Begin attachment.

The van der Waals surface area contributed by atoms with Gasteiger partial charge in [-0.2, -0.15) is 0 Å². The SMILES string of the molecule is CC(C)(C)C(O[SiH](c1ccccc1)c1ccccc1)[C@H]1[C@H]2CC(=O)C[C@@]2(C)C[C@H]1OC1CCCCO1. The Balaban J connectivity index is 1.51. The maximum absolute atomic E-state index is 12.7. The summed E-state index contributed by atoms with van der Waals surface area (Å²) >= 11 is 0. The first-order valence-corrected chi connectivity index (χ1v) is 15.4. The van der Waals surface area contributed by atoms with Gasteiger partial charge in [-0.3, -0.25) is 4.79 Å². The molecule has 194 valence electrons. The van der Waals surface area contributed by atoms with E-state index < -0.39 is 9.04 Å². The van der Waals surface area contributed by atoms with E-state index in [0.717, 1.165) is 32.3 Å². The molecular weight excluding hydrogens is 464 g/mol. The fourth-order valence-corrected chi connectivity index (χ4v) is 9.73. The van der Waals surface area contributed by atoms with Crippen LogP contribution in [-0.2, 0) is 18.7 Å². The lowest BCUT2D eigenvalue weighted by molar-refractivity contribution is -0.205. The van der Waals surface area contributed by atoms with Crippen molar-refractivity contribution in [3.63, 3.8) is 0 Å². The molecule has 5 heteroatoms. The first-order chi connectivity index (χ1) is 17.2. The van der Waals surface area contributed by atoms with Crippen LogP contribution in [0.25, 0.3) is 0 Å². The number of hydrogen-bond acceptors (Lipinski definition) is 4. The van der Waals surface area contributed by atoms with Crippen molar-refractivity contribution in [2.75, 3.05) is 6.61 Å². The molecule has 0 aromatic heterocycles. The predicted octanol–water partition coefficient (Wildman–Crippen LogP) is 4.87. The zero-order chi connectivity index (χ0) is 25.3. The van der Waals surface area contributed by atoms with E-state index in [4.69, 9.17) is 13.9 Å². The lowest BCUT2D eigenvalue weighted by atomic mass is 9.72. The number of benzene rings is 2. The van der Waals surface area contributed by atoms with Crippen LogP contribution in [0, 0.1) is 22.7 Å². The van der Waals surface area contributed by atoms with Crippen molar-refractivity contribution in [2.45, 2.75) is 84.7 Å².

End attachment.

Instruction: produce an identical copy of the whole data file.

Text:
The van der Waals surface area contributed by atoms with Gasteiger partial charge in [-0.2, -0.15) is 0 Å². The SMILES string of the molecule is CC(C)(C)C(O[SiH](c1ccccc1)c1ccccc1)[C@H]1[C@H]2CC(=O)C[C@@]2(C)C[C@H]1OC1CCCCO1. The Balaban J connectivity index is 1.51. The maximum absolute atomic E-state index is 12.7. The summed E-state index contributed by atoms with van der Waals surface area (Å²) >= 11 is 0. The first-order valence-corrected chi connectivity index (χ1v) is 15.4. The van der Waals surface area contributed by atoms with Gasteiger partial charge in [-0.3, -0.25) is 4.79 Å². The molecule has 194 valence electrons. The van der Waals surface area contributed by atoms with E-state index < -0.39 is 9.04 Å². The van der Waals surface area contributed by atoms with E-state index in [0.717, 1.165) is 32.3 Å². The molecular weight excluding hydrogens is 464 g/mol. The fourth-order valence-corrected chi connectivity index (χ4v) is 9.73. The van der Waals surface area contributed by atoms with Crippen LogP contribution in [-0.2, 0) is 18.7 Å². The lowest BCUT2D eigenvalue weighted by molar-refractivity contribution is -0.205. The van der Waals surface area contributed by atoms with Crippen molar-refractivity contribution in [3.63, 3.8) is 0 Å². The molecule has 5 heteroatoms. The first-order chi connectivity index (χ1) is 17.2. The van der Waals surface area contributed by atoms with Crippen LogP contribution in [0.25, 0.3) is 0 Å². The number of hydrogen-bond acceptors (Lipinski definition) is 4. The van der Waals surface area contributed by atoms with Crippen molar-refractivity contribution in [2.75, 3.05) is 6.61 Å². The molecule has 0 aromatic heterocycles. The predicted octanol–water partition coefficient (Wildman–Crippen LogP) is 4.87. The zero-order chi connectivity index (χ0) is 25.3. The van der Waals surface area contributed by atoms with E-state index in [4.69, 9.17) is 13.9 Å². The lowest BCUT2D eigenvalue weighted by atomic mass is 9.72. The number of benzene rings is 2. The van der Waals surface area contributed by atoms with Crippen LogP contribution in [0, 0.1) is 22.7 Å². The van der Waals surface area contributed by atoms with Crippen molar-refractivity contribution in [2.45, 2.75) is 84.7 Å².